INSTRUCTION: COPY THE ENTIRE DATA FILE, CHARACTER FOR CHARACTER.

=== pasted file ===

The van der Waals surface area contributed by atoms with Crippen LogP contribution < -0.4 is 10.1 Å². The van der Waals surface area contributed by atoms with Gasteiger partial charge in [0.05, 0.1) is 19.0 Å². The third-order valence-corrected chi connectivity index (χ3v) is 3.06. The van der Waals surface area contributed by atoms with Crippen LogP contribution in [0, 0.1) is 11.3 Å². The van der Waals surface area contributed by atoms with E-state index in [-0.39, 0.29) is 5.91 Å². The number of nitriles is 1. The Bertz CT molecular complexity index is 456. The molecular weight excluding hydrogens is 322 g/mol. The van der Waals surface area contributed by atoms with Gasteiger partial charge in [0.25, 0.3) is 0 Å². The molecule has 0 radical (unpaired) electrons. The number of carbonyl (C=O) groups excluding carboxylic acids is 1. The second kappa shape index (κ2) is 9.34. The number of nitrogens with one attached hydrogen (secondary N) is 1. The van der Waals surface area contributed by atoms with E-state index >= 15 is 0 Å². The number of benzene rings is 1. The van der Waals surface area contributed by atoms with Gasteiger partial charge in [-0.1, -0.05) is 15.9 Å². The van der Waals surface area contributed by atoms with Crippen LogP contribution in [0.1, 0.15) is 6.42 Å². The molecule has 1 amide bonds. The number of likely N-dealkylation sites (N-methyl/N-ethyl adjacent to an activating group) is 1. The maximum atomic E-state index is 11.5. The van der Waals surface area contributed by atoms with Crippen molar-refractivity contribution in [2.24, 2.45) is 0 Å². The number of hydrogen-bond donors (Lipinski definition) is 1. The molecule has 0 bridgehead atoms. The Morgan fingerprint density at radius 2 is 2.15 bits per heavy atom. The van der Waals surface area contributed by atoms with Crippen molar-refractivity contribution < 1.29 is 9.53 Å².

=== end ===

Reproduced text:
The van der Waals surface area contributed by atoms with Crippen LogP contribution < -0.4 is 10.1 Å². The van der Waals surface area contributed by atoms with Gasteiger partial charge in [0.05, 0.1) is 19.0 Å². The third-order valence-corrected chi connectivity index (χ3v) is 3.06. The van der Waals surface area contributed by atoms with Crippen LogP contribution in [0, 0.1) is 11.3 Å². The van der Waals surface area contributed by atoms with E-state index in [-0.39, 0.29) is 5.91 Å². The number of nitriles is 1. The Bertz CT molecular complexity index is 456. The molecular weight excluding hydrogens is 322 g/mol. The van der Waals surface area contributed by atoms with Gasteiger partial charge in [0.25, 0.3) is 0 Å². The molecule has 0 radical (unpaired) electrons. The number of carbonyl (C=O) groups excluding carboxylic acids is 1. The second kappa shape index (κ2) is 9.34. The number of nitrogens with one attached hydrogen (secondary N) is 1. The van der Waals surface area contributed by atoms with E-state index >= 15 is 0 Å². The number of benzene rings is 1. The van der Waals surface area contributed by atoms with Gasteiger partial charge in [-0.1, -0.05) is 15.9 Å². The van der Waals surface area contributed by atoms with Crippen LogP contribution in [0.1, 0.15) is 6.42 Å². The molecule has 1 amide bonds. The number of likely N-dealkylation sites (N-methyl/N-ethyl adjacent to an activating group) is 1. The maximum atomic E-state index is 11.5. The van der Waals surface area contributed by atoms with Crippen molar-refractivity contribution in [2.24, 2.45) is 0 Å². The number of hydrogen-bond donors (Lipinski definition) is 1. The molecule has 0 bridgehead atoms. The Morgan fingerprint density at radius 2 is 2.15 bits per heavy atom. The van der Waals surface area contributed by atoms with Crippen molar-refractivity contribution < 1.29 is 9.53 Å².